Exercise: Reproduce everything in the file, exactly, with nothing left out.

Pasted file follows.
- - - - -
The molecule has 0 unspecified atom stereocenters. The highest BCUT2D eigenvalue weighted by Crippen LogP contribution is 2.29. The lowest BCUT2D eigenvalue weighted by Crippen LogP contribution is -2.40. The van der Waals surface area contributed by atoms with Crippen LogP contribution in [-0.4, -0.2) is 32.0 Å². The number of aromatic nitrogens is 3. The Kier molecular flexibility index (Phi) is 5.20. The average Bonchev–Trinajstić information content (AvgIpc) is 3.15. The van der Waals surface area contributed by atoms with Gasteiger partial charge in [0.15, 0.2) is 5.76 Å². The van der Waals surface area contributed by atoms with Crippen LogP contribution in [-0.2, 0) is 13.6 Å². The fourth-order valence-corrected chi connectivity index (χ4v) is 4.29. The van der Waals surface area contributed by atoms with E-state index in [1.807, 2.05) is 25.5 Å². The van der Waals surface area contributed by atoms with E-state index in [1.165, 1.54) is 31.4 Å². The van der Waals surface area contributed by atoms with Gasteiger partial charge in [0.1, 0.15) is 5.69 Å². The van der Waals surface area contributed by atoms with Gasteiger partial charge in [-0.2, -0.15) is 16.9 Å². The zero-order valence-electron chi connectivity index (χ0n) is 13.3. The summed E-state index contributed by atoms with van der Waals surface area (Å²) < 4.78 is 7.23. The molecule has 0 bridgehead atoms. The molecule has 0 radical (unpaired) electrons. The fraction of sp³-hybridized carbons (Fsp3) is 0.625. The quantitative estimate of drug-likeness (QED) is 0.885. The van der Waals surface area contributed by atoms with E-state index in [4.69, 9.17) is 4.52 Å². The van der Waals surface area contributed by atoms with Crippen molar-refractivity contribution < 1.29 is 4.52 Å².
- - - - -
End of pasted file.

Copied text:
The molecule has 0 unspecified atom stereocenters. The highest BCUT2D eigenvalue weighted by Crippen LogP contribution is 2.29. The lowest BCUT2D eigenvalue weighted by Crippen LogP contribution is -2.40. The van der Waals surface area contributed by atoms with Crippen LogP contribution in [-0.4, -0.2) is 32.0 Å². The number of aromatic nitrogens is 3. The Kier molecular flexibility index (Phi) is 5.20. The average Bonchev–Trinajstić information content (AvgIpc) is 3.15. The van der Waals surface area contributed by atoms with Gasteiger partial charge in [0.15, 0.2) is 5.76 Å². The van der Waals surface area contributed by atoms with Crippen LogP contribution in [-0.2, 0) is 13.6 Å². The fourth-order valence-corrected chi connectivity index (χ4v) is 4.29. The van der Waals surface area contributed by atoms with E-state index in [1.807, 2.05) is 25.5 Å². The van der Waals surface area contributed by atoms with E-state index in [1.165, 1.54) is 31.4 Å². The van der Waals surface area contributed by atoms with Gasteiger partial charge in [0.1, 0.15) is 5.69 Å². The van der Waals surface area contributed by atoms with Gasteiger partial charge in [-0.2, -0.15) is 16.9 Å². The zero-order valence-electron chi connectivity index (χ0n) is 13.3. The summed E-state index contributed by atoms with van der Waals surface area (Å²) < 4.78 is 7.23. The molecule has 0 bridgehead atoms. The molecule has 0 radical (unpaired) electrons. The fraction of sp³-hybridized carbons (Fsp3) is 0.625. The quantitative estimate of drug-likeness (QED) is 0.885. The van der Waals surface area contributed by atoms with E-state index in [4.69, 9.17) is 4.52 Å². The van der Waals surface area contributed by atoms with Crippen molar-refractivity contribution < 1.29 is 4.52 Å².